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As Titanic captured the Oscar limelight, a much smaller, shorter action picture opened to its own glowing reviews. In the March 20 issue of Science, an international team led by Keith Moffat presented the first images of how light gets transformed into chemical energy—the first stage of activities as different, and fundamental, as photosynthesis and vision.

Moffat is a professor in biochemistry & molecular biology and executive director of the University’s Consortium for Advanced Radiation Sources (CARS). His research team included Benjamin Perman, SM’96, of biochemistry; Vukica Srajer, Zhong Ren, and Tsui-yi Teng from CARS; and researchers from the European Synchrotron Radiation Facility (ESRF) in Grenoble, France; Lund University; and the E.C. Slater Institute of the University of Amsterdam, Netherlands.

The team’s images were made possible by a recent, million-fold improvement in the time resolution of X-ray measurements at ESRF, letting researchers produce pictures of changes in the shape of a working protein that occur in billionths of seconds. The process, still being refined by several teams worldwide, involves cooling the “actors” to slow their activity while focusing extremely bright lights on them to increase the camera’s shutter speed.

Unlike Leonardo DiCaprio, however, the stars of Moffat’s pictures—in this case, a blue-light photoreactive protein of the xanthopsin family’s eubacterium Ectothiorhodospira halophila—have not become anything like a household name.

The bacterium—which is found only in a few high, arid lake beds in Oregon and salt depressions in the Egyptian desert—is “rather obscure,” admits Moffat. “On second thought, make that ‘incredibly obscure.’” But its status as an unknown may soon be a thing of the past. Its light-sensitive protein’s debut performance is bringing it to scientific center stage, attracting attention not just from biochemists but also from computer engineers who hope the protein may some day play a leading role in their projects, such as the development of optical computers.

The star protein has all the qualifications a casting director might select for an optical storage and transport mechanism. When exposed to a light, the protein immediately flips from one structure to a slightly different conformation. “In the dark, the system is cocked and ready for structural changes,” explains Moffat. A single photon provides enough energy to “pull the trigger,” he says.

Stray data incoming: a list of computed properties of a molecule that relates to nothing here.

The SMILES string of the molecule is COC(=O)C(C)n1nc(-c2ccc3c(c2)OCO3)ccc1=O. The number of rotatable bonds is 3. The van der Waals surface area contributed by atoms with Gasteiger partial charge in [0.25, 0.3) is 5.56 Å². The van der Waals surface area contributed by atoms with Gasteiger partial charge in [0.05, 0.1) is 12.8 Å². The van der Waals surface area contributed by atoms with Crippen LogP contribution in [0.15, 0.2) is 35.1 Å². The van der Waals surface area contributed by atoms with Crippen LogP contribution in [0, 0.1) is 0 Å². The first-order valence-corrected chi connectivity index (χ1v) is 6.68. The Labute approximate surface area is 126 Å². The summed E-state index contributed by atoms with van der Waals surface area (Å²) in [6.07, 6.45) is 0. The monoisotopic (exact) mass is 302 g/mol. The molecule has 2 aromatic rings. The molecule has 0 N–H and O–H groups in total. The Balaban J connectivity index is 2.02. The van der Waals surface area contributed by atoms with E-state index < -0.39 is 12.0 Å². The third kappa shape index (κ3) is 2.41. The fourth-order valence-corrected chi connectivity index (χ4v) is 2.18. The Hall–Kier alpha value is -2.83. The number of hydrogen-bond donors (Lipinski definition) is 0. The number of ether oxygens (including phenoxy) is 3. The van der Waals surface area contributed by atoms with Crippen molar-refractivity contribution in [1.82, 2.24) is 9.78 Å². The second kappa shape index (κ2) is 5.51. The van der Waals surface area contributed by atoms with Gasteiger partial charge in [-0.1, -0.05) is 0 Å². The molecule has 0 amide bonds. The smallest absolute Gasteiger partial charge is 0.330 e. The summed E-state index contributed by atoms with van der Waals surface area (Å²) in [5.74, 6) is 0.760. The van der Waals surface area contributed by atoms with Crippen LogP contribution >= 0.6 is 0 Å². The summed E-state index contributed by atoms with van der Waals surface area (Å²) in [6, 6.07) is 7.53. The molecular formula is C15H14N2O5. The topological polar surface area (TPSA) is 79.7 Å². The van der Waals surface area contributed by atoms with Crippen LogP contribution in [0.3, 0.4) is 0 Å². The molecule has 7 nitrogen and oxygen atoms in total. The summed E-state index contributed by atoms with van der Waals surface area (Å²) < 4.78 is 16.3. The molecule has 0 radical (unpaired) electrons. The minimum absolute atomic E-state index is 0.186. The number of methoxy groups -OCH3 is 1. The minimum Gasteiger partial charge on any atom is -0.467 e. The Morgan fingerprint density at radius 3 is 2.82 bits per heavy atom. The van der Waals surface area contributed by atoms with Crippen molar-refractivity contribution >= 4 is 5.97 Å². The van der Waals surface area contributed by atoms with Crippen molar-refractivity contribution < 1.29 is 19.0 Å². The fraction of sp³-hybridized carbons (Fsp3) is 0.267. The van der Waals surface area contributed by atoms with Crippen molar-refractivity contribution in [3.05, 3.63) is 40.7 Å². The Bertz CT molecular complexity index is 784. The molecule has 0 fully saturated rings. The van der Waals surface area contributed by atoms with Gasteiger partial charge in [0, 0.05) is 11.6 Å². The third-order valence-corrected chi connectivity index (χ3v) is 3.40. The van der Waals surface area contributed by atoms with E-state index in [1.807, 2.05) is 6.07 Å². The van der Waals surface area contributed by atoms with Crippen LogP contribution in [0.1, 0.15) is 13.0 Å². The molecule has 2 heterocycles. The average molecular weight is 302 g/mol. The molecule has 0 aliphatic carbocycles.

The protein appealed to the research team because it is comparatively small, simple, and water-soluble. Its charm for optical computing, on the other hand, is that it is extremely robust. “If handled correctly it can tolerate intense, repetitive stimulation from lasers, X-rays, or light,” says Moffat.

Although the Science paper focused only on the first billionth of a second after light exposure, the research team has gathered information on a series of subsequent changes in the molecular structure after that first impulse. The end result will be a longer motion picture, lasting several billionths of a second, that follows the subsequent steps in this fundamental biological process.

The researchers are also eager to perform still faster and more detailed crystallography at the Advanced Photon Source at Argonne National Laboratory, permitting them to observe biomolecules in their true, dynamic state.

Meanwhile, the bacteria are responding in typical Hollywood fashion to all the enormously bright lights beamed at their delicate photoreceptors: Like starlets confronted by paparazzi, they swim the other way.—John Easton

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